Derrick Mason, Ravens
Both Mason and T.J. Houshmandzadeh were disappointments entering this week’s game against the Steelers, seemingly forgotten options in the passing game with the addition of Anquan Boldin and the re-emergence of tight end Todd Heap. However, both players got it going this week, which really shouldn’t be a huge shock given that Ray Rice was an emergency option at running back and Willis McGahee and LeRon McClain both were injured. While Houshmandzadeh had the better fantasy production with three receptions for 49 yards and a touchdown, Mason was used more frequently and came through with six receptions for 80 yards on eight targets. Of the two, he’s the guy I want going forward.
Brandon Lloyd, Broncos
Quick! Who has the second most receiving yards in the NFL with 454, two behind Reggie Wayne? Well, you obviously know the answer, but do you believe it? Are you currently loading the stats page on FFToday.com to confirm it? Don’t you trust me? That’s okay; you don’t have to trust me. We are talking about Brandon Lloyd—the same Brandon Lloyd who had 495 receiving yards over the last three years combined. No, he’s not going to do it every week, but he does have double-digit fantasy points in three of four weeks, and the Broncos have been extremely productive in the passing game.
Braylon Edwards, Jets
It’s hard to endorse a player who averages fewer than five targets per game, was just arrested for DWI, and might not be his team’s best wide receiver once another returns from suspension. It’s even harder when you don’t particularly think he’s all that good. That being said, I have for you Braylon Edwards (please excuse my gagging). Hey, he has a touchdown in three straight games and 218 yards from 11 receptions on only 16 targets. It’s hard to be consistently productive with such a low number of targets, but it’s possible the Jets will begin using him more. On the other hand, he may just be benefiting from a strong Jets rushing attack that creates opportunities on play action.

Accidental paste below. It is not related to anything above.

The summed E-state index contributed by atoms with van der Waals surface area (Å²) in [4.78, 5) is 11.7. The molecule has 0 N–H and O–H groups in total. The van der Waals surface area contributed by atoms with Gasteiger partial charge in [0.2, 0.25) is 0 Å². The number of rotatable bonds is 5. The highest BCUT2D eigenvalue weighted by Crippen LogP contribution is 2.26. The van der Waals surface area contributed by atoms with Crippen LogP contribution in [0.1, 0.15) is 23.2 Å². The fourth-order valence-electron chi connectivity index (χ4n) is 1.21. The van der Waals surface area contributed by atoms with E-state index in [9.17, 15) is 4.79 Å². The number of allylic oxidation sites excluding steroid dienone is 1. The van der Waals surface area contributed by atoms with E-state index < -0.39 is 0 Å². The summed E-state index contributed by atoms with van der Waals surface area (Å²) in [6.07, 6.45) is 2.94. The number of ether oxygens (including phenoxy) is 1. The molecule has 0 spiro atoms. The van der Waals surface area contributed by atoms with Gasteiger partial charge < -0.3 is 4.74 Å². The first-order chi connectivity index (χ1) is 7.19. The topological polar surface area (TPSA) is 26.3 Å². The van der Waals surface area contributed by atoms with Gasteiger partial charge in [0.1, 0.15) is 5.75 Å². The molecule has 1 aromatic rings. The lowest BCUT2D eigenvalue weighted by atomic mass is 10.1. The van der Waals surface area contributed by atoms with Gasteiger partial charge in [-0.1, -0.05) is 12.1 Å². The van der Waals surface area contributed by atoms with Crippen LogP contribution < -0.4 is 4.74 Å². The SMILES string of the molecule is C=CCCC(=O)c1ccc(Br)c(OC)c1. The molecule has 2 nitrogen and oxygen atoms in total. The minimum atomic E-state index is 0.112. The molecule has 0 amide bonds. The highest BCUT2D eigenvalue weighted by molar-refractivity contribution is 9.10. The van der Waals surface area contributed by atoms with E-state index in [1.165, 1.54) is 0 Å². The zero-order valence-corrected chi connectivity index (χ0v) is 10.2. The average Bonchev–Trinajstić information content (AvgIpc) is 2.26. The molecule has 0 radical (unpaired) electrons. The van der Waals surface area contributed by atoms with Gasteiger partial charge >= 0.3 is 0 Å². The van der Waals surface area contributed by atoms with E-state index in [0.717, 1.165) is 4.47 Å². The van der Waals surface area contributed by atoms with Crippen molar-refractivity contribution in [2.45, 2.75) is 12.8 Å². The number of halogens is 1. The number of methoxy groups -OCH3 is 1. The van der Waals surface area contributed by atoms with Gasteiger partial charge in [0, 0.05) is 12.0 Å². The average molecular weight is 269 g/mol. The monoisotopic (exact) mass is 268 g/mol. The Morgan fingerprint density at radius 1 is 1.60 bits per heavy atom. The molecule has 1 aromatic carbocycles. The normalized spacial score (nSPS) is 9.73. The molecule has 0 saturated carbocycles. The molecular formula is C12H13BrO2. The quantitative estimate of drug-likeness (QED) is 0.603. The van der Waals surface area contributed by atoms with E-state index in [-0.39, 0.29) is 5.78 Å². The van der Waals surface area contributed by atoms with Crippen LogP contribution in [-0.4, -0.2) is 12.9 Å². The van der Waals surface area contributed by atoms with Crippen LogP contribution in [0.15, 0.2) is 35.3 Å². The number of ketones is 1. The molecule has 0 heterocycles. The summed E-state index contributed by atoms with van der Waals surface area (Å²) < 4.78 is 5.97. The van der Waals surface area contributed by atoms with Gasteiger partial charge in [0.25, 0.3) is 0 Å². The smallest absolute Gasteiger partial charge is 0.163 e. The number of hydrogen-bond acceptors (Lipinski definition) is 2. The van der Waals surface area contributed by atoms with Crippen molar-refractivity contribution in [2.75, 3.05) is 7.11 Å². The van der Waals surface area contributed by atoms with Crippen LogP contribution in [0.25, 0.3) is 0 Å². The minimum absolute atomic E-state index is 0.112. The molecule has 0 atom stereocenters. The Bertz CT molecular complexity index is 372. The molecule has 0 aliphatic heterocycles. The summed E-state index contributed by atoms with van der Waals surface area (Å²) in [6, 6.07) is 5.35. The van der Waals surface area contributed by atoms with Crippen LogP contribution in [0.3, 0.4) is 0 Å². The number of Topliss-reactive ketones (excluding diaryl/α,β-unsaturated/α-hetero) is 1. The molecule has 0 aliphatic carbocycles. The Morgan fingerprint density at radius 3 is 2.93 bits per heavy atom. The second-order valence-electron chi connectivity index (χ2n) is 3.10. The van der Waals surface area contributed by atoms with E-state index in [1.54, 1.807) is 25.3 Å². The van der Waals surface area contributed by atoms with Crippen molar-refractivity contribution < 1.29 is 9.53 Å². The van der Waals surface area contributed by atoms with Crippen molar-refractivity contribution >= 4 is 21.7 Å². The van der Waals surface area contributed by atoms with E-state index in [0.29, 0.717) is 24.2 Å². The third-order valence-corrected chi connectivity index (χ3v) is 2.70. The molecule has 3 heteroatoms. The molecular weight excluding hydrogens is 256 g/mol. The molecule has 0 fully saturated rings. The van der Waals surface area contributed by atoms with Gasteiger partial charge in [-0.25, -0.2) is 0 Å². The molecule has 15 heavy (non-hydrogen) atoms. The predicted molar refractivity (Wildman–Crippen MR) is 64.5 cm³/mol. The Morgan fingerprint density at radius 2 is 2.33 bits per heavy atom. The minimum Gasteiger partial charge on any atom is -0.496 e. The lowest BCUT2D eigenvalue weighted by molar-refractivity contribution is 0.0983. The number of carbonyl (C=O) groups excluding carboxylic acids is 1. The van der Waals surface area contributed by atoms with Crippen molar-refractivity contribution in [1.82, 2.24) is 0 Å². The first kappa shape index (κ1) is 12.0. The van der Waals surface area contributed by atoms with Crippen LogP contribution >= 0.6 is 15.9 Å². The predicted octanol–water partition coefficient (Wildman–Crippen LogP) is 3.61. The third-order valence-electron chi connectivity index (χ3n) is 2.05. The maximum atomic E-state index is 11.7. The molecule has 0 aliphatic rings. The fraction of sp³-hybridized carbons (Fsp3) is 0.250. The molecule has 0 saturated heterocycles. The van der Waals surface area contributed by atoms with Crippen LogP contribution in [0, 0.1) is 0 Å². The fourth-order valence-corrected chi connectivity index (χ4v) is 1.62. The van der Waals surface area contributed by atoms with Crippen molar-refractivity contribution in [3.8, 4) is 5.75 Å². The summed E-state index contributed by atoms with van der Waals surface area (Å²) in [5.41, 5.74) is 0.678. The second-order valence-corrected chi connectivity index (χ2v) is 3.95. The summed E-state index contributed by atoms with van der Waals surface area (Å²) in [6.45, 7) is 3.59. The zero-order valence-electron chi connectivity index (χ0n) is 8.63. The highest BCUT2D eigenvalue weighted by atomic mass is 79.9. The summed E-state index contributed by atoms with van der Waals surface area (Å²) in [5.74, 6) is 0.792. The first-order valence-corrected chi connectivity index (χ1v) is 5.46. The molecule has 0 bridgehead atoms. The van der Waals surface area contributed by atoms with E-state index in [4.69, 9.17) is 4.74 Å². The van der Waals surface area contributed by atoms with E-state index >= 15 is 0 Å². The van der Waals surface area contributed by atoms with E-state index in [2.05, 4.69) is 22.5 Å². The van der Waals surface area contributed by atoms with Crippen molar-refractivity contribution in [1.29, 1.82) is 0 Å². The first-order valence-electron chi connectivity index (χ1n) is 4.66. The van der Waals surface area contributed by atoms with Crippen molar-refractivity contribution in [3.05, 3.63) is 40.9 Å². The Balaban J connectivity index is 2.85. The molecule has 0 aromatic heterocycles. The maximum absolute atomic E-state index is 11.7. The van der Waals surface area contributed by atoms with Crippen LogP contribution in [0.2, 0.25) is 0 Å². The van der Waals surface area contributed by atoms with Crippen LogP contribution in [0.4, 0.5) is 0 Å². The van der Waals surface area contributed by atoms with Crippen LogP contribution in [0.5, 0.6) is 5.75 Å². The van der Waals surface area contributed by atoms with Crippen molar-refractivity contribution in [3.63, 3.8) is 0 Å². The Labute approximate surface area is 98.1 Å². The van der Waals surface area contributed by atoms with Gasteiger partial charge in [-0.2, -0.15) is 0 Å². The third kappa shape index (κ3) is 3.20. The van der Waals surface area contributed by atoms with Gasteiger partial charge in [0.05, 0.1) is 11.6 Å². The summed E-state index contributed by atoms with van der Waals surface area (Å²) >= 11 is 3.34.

Steve Johnson, Bills
This one’s for deeper leagues only. Since Ryan Fitzpatrick took over at quarterback for Trent Edwards, Johnson has been targeted six times, catching all six for 97 yards and a pair of touchdowns. On the season, he’s been targeted 13 times, catching 12 passes. So, when will Bills head coach Chan Gailey figure out that Johnson needs more opportunity? He has yet to figure out that first-round pick RB C.J. Spiller needs more touches at running back so I have my doubts.
Marques Colston, Saints
It seems sacrilegious to have the number one wideout from the most explosive offense in the league in 2009 Moving Down, but there’s no getting around it. Colston has been a major disappointment fantasy-wise in 2010, failing to catch a single touchdown and accumulating just 190 yards on 18 receptions. His production is down due to a confluence of events: injury problems at running back have allowed defenses to focus on the pass and take away deep plays, the team is spreading targets among four wide receivers and two tight ends, and the offense is functioning at the same level it did last season. All of this is causing Colston to get lost in the shuffle. Although it’s too early to give up on him, it now seems unlikely that he will match preseason expectations of over 1,000 receiving yards and 8-10 touchdowns.
Larry Fitzgerald, Cardinals